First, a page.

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Quantifying range-wide variation in population trends from local abundance surveys and widespread opportunistic occurrence records

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Publication details

JournalMethods in ecology and evolution
DateE-pub ahead of print - 23 Jul 2014
DatePublished (current) - Aug 2014
Issue number8
Number of pages10
Pages (from-to)751-760
Early online date23/07/14
Original languageEnglish


Species' abundances vary in space and time. Describing these patterns is a cornerstone of macroecology. Moreover, trends in population size are an important criterion for the assessment of a species' conservation status. Because abundance trends are not homogeneous in space, we need to quantify variation in abundance trends across the geographical range of a species. A basic difficulty exists in that data sets that cover large geographic areas rarely include population abundance data at high temporal resolution. Whilst both broad-scale geographic distribution data and site-specific population trend data are becoming more widely available, approaches are required which integrate these different types of data. We present a hierarchical model that integrates observations from multiple sources to estimate spatio-temporal abundance trends. The model links annual population densities on a spatial grid to both long-term count data and to opportunistic occurrence records from a citizen science programme. Specific observation models for both data types explicitly account for differences in data structure and quality. We test this novel method in a virtual study with simulated data and apply it to the estimation of abundance dynamics across the range of a butterfly species (Pyronia tithonus) in Great Britain between 1985 and 2004. The application to simulated and real data demonstrates how the hierarchical model structure accommodates various sources of uncertainty which occur at different stages of the link between observational data and the modelled abundance, thereby it accounts for these uncertainties in the inference of abundance variations. We show that by using hierarchical observation models that integrate different types of commonly available data sources, we can improve the estimates of variation in species abundances across space and time. This will improve our ability to detect regional trends and can also enhance the empirical basis for understanding range dynamics.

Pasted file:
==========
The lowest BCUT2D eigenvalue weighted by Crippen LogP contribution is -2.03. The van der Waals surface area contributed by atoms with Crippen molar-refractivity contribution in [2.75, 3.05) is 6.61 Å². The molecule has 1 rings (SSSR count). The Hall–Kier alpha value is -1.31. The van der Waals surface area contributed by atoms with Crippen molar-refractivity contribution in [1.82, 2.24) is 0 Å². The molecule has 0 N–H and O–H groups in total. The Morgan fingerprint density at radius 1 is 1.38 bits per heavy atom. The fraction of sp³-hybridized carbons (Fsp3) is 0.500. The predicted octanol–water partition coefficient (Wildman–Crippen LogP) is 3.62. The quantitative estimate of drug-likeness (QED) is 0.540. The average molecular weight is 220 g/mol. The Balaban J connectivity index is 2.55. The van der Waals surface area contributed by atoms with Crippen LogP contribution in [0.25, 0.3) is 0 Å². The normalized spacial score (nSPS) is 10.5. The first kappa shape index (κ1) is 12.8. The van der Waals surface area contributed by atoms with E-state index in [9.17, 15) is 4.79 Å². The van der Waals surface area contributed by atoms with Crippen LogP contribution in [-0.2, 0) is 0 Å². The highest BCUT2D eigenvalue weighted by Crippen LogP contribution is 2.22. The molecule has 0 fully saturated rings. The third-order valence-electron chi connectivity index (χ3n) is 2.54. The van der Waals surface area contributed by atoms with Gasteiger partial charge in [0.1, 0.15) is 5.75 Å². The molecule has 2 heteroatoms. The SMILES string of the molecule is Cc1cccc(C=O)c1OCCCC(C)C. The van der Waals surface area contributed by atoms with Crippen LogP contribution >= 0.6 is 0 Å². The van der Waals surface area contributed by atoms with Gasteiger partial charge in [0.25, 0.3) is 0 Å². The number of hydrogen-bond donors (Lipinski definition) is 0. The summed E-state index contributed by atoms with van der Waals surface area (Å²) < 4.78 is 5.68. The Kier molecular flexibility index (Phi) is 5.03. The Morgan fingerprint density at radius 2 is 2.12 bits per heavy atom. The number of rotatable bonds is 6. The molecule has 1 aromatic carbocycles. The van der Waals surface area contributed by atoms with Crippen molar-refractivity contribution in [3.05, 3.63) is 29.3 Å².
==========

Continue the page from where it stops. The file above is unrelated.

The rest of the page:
Research areas

  • Atlas data, Bayesian statistics, Biogeography, Butterflies, Citizen science programme, Conservation biology, Count data, Macroecology, State-space model

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